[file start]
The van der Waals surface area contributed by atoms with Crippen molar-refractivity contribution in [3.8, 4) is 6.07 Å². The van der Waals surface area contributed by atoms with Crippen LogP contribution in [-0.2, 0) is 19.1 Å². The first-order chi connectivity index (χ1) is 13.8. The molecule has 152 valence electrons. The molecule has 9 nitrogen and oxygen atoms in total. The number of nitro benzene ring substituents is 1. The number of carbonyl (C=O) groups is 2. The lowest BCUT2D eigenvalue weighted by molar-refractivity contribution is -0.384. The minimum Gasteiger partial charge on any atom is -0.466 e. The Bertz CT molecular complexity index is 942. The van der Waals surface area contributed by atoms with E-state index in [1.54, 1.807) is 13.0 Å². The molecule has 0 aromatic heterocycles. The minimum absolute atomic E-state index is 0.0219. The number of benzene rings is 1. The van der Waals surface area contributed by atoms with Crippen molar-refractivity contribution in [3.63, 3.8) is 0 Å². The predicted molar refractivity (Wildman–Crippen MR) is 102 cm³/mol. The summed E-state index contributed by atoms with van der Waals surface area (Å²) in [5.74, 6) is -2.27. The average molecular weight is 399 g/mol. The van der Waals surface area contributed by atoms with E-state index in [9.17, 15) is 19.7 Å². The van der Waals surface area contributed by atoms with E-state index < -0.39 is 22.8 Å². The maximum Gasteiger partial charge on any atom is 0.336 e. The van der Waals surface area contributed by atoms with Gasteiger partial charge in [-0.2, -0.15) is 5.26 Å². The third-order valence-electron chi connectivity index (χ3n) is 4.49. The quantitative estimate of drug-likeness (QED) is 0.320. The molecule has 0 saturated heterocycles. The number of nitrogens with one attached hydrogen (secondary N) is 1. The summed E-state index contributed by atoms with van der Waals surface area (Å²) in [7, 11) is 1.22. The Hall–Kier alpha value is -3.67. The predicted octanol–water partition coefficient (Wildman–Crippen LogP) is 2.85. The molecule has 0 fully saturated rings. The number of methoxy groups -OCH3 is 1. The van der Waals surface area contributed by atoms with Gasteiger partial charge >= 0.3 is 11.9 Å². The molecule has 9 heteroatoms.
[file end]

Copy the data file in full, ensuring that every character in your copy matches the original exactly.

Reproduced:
The van der Waals surface area contributed by atoms with Crippen molar-refractivity contribution in [3.8, 4) is 6.07 Å². The van der Waals surface area contributed by atoms with Crippen LogP contribution in [-0.2, 0) is 19.1 Å². The first-order chi connectivity index (χ1) is 13.8. The molecule has 152 valence electrons. The molecule has 9 nitrogen and oxygen atoms in total. The number of nitro benzene ring substituents is 1. The number of carbonyl (C=O) groups is 2. The lowest BCUT2D eigenvalue weighted by molar-refractivity contribution is -0.384. The minimum Gasteiger partial charge on any atom is -0.466 e. The Bertz CT molecular complexity index is 942. The van der Waals surface area contributed by atoms with E-state index in [1.54, 1.807) is 13.0 Å². The molecule has 0 aromatic heterocycles. The minimum absolute atomic E-state index is 0.0219. The number of benzene rings is 1. The van der Waals surface area contributed by atoms with Crippen molar-refractivity contribution in [3.63, 3.8) is 0 Å². The predicted molar refractivity (Wildman–Crippen MR) is 102 cm³/mol. The summed E-state index contributed by atoms with van der Waals surface area (Å²) in [5.74, 6) is -2.27. The average molecular weight is 399 g/mol. The van der Waals surface area contributed by atoms with E-state index in [9.17, 15) is 19.7 Å². The van der Waals surface area contributed by atoms with E-state index < -0.39 is 22.8 Å². The maximum Gasteiger partial charge on any atom is 0.336 e. The van der Waals surface area contributed by atoms with Gasteiger partial charge in [-0.2, -0.15) is 5.26 Å². The third-order valence-electron chi connectivity index (χ3n) is 4.49. The quantitative estimate of drug-likeness (QED) is 0.320. The molecule has 0 saturated heterocycles. The number of nitrogens with one attached hydrogen (secondary N) is 1. The summed E-state index contributed by atoms with van der Waals surface area (Å²) in [7, 11) is 1.22. The Hall–Kier alpha value is -3.67. The predicted octanol–water partition coefficient (Wildman–Crippen LogP) is 2.85. The molecule has 0 fully saturated rings. The number of methoxy groups -OCH3 is 1. The van der Waals surface area contributed by atoms with Gasteiger partial charge >= 0.3 is 11.9 Å². The molecule has 9 heteroatoms.